A convention hall thronged with people in a thousand costumes: Iron Man, Daenerys, Princess Leia, the TARDIS, gathered to share their passion; queuing to meet their heroes.

The football stadium. The shopping centre. The board room.

Different gods, different temples.

But we are all worshippers.

So many things demanding our time, money, energy and attention. But these are not our gods. These are only our offerings to our true god.

Our one true god is Self, and Happiness is his prophet.

To deny oneself, to go against self-expression, is the great blasphemy in our society. Idols are images of what we worship, so it’s no wonder we take so many selfies.

We make our idols, our sacred images, not out of wood or gold but out of pixels and reputation. Social media feeds our self-addiction, allowing us to manipulate our image and keep score. I count my followers (not far off a thousand!) whilst compulsively checking for likes and retweets.

Advertising is our indoctrination into this creed. The real significance of adverts is not whether they get you to buy any particular product, but the subtle lie that runs through them all: you are what you consume; you are what other people think of you.

Most of us don’t directly worship, say, our iPhone. Instead, it aids in building a shiner image of ourselves that we then worship. Or perhaps you define your self-image by not being an Apple sheep (I’m an Android man, myself). Either way, whether following the crowd or being a maverick, we define ourselves by our consumer choices.

We build our self-image around many different things, because no one thing is big enough to give us ultimate meaning. The shows we watch, the team we follow, the gadgets we use, the friends we have, even the church we go to or ways we serve.

Even the Christian life can be infected by the idolatry of self-image. Going to church becomes more about being seen as an active member than it is about worshipping God. Serving others becomes more about making ourselves look and feel good, than it is about what we do for others. Even worshipping God can become about what we get out of it.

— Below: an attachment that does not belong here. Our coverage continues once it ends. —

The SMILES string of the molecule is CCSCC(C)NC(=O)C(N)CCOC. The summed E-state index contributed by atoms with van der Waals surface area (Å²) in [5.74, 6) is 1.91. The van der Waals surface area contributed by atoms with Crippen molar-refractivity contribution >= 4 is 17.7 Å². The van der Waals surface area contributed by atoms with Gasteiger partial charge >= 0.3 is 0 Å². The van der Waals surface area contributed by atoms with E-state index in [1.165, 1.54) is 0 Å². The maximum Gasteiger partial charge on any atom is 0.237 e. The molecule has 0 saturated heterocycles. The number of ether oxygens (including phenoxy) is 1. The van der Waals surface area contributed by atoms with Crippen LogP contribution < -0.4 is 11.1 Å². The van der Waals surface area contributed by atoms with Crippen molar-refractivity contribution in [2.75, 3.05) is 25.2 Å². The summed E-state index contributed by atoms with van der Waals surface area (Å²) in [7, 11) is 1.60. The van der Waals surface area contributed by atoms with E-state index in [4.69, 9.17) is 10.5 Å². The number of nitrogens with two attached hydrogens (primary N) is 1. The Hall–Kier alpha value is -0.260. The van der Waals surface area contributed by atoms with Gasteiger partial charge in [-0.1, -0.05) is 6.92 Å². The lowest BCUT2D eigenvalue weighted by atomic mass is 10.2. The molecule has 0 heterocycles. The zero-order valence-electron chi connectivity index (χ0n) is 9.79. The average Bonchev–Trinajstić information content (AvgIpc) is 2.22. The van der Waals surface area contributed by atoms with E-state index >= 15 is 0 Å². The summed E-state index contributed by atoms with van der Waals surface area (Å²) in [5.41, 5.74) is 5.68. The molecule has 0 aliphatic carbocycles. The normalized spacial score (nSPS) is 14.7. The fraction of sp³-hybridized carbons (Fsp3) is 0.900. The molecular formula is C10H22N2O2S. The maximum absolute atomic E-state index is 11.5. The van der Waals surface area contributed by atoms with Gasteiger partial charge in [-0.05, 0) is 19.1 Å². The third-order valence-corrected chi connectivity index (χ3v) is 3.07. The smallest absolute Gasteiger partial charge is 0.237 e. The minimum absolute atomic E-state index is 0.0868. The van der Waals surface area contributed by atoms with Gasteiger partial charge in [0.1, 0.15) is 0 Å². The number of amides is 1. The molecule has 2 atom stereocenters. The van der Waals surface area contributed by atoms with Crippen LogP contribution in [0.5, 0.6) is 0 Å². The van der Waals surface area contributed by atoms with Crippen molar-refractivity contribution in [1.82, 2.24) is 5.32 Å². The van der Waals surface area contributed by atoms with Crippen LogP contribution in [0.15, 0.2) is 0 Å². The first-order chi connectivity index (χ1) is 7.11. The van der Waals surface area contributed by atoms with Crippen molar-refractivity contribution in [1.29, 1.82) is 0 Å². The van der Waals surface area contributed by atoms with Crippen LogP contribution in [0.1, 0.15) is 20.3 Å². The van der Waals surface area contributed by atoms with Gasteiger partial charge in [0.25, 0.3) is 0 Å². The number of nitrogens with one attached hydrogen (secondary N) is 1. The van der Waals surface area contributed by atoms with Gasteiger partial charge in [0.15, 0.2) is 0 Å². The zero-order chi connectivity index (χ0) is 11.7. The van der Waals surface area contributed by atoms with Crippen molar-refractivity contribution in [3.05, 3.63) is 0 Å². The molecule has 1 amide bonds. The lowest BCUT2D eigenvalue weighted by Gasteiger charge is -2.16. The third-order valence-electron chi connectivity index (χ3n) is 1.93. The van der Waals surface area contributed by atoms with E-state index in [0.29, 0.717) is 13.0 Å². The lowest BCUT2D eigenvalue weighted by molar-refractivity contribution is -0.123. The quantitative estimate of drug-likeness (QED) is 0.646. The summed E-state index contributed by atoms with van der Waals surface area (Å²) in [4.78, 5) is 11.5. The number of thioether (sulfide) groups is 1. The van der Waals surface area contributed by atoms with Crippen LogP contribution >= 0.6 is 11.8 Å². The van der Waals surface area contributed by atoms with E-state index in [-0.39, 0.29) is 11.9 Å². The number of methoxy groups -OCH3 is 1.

We can treat God himself as a means to the end of our happiness. Recently Victoria Osteen told people: “Just do good for your own self. Do good because God wants you to be happy.”

But Jesus said: “Whoever wants to be my disciple must deny themselves and take up their cross and follow me.”

Spot the difference.

Jesus’ words cut my conscience deeply. I’m as caught up in the worship of self-image as much as anyone. And it’s exhausting – always watching my words and actions. Always on the lookout for anyone stealing the limelight from me. Always wanting to be seen as the cleverest and the coolest. It’s unending work.

And Jesus says stop.

Forget everything and follow him. Die to image, reputation and self-esteem. Be free from the slavery of self. Be so taken up with Jesus that you count everything else a loss compared to him.

Why? Jesus is worthy.

Jesus is the beloved son of the Father from all eternity.

Jesus is the word who spoke the world into being.

Jesus is the one in whose image we are made.

Jesus is the servant who died on the cross for us.

Jesus is the risen King who will rule forever.

Because Jesus died for us, we must die to self. When we abandon self, we find new life in him on the other side.

It sounds scary. And it is. But only worshipping Jesus can free us from the worship of self. Only Jesus is worth our worship.


Image credit: atmtx via flickr cc

Written by Caleb Woodbridge // Follow Caleb on  Twitter //  Caleb\'s Website

Caleb is from North Wales and now lives in London where he works in publishing as a digital editor. He is a writer and all-round geek, with a particular love for books, films, technology and Doctor Who, which he blogs about at A Journal of Impossible Things. His passion is to serve God by engaging creatively and critically with culture.

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